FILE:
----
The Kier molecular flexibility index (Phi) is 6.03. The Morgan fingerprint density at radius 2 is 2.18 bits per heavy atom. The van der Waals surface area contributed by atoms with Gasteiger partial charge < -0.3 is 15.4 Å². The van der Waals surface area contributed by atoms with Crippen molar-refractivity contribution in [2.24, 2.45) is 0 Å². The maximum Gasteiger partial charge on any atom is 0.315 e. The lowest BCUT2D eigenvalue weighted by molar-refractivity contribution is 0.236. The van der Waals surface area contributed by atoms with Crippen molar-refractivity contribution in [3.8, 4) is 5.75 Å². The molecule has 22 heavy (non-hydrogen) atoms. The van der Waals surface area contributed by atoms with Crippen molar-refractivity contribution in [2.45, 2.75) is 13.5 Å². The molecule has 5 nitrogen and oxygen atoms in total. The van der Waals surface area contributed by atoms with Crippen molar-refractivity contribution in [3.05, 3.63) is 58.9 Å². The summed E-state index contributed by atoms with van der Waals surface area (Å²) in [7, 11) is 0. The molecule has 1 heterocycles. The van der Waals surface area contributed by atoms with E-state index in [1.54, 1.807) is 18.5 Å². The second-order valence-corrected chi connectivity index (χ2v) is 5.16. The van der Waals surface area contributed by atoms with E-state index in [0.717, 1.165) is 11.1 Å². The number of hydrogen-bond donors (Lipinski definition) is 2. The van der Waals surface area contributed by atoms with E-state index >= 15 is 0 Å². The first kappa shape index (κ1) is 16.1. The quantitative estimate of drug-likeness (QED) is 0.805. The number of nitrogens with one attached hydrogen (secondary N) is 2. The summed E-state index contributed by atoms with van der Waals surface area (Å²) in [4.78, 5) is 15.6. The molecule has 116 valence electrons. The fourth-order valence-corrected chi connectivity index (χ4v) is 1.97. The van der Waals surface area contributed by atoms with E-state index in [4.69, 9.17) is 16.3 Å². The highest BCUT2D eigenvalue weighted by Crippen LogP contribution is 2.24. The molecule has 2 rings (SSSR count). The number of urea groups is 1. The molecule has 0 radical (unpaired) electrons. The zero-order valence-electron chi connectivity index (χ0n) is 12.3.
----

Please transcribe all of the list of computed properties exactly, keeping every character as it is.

The Kier molecular flexibility index (Phi) is 6.03. The Morgan fingerprint density at radius 2 is 2.18 bits per heavy atom. The van der Waals surface area contributed by atoms with Gasteiger partial charge < -0.3 is 15.4 Å². The van der Waals surface area contributed by atoms with Crippen molar-refractivity contribution in [2.24, 2.45) is 0 Å². The maximum Gasteiger partial charge on any atom is 0.315 e. The lowest BCUT2D eigenvalue weighted by molar-refractivity contribution is 0.236. The van der Waals surface area contributed by atoms with Crippen molar-refractivity contribution in [3.8, 4) is 5.75 Å². The molecule has 22 heavy (non-hydrogen) atoms. The van der Waals surface area contributed by atoms with Crippen molar-refractivity contribution in [2.45, 2.75) is 13.5 Å². The molecule has 5 nitrogen and oxygen atoms in total. The van der Waals surface area contributed by atoms with Crippen molar-refractivity contribution in [3.05, 3.63) is 58.9 Å². The summed E-state index contributed by atoms with van der Waals surface area (Å²) in [7, 11) is 0. The molecule has 1 heterocycles. The van der Waals surface area contributed by atoms with E-state index in [1.54, 1.807) is 18.5 Å². The second-order valence-corrected chi connectivity index (χ2v) is 5.16. The van der Waals surface area contributed by atoms with E-state index in [0.717, 1.165) is 11.1 Å². The number of hydrogen-bond donors (Lipinski definition) is 2. The van der Waals surface area contributed by atoms with E-state index >= 15 is 0 Å². The first kappa shape index (κ1) is 16.1. The quantitative estimate of drug-likeness (QED) is 0.805. The number of nitrogens with one attached hydrogen (secondary N) is 2. The summed E-state index contributed by atoms with van der Waals surface area (Å²) in [4.78, 5) is 15.6. The molecule has 116 valence electrons. The fourth-order valence-corrected chi connectivity index (χ4v) is 1.97. The van der Waals surface area contributed by atoms with E-state index in [4.69, 9.17) is 16.3 Å². The highest BCUT2D eigenvalue weighted by Crippen LogP contribution is 2.24. The molecule has 2 rings (SSSR count). The number of urea groups is 1. The molecule has 0 radical (unpaired) electrons. The zero-order valence-electron chi connectivity index (χ0n) is 12.3.